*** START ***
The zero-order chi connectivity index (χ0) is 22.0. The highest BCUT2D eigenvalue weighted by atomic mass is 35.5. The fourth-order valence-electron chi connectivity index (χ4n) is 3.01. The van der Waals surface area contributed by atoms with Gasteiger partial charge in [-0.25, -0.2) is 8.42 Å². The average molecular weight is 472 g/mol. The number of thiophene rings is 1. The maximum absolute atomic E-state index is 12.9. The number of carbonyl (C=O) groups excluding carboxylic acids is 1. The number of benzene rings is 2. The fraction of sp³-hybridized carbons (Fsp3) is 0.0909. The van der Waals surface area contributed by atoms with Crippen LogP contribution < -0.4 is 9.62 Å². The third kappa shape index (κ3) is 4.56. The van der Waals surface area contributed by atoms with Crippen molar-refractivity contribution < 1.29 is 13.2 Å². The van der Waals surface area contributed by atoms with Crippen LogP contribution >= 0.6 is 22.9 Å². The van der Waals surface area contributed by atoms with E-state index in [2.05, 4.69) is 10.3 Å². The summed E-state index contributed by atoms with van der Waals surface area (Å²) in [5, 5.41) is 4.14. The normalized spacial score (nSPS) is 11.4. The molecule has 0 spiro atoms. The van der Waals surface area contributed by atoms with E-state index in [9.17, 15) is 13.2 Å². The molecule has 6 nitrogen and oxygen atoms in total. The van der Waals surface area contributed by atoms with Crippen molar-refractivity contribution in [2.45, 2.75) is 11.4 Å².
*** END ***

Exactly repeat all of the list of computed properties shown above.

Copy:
The zero-order chi connectivity index (χ0) is 22.0. The highest BCUT2D eigenvalue weighted by atomic mass is 35.5. The fourth-order valence-electron chi connectivity index (χ4n) is 3.01. The van der Waals surface area contributed by atoms with Gasteiger partial charge in [-0.25, -0.2) is 8.42 Å². The average molecular weight is 472 g/mol. The number of thiophene rings is 1. The maximum absolute atomic E-state index is 12.9. The number of carbonyl (C=O) groups excluding carboxylic acids is 1. The number of benzene rings is 2. The fraction of sp³-hybridized carbons (Fsp3) is 0.0909. The van der Waals surface area contributed by atoms with Crippen LogP contribution < -0.4 is 9.62 Å². The third kappa shape index (κ3) is 4.56. The van der Waals surface area contributed by atoms with Crippen molar-refractivity contribution < 1.29 is 13.2 Å². The van der Waals surface area contributed by atoms with Crippen LogP contribution >= 0.6 is 22.9 Å². The van der Waals surface area contributed by atoms with E-state index in [2.05, 4.69) is 10.3 Å². The summed E-state index contributed by atoms with van der Waals surface area (Å²) in [5, 5.41) is 4.14. The normalized spacial score (nSPS) is 11.4. The molecule has 0 spiro atoms. The van der Waals surface area contributed by atoms with E-state index in [9.17, 15) is 13.2 Å². The molecule has 6 nitrogen and oxygen atoms in total. The van der Waals surface area contributed by atoms with Crippen molar-refractivity contribution in [2.45, 2.75) is 11.4 Å².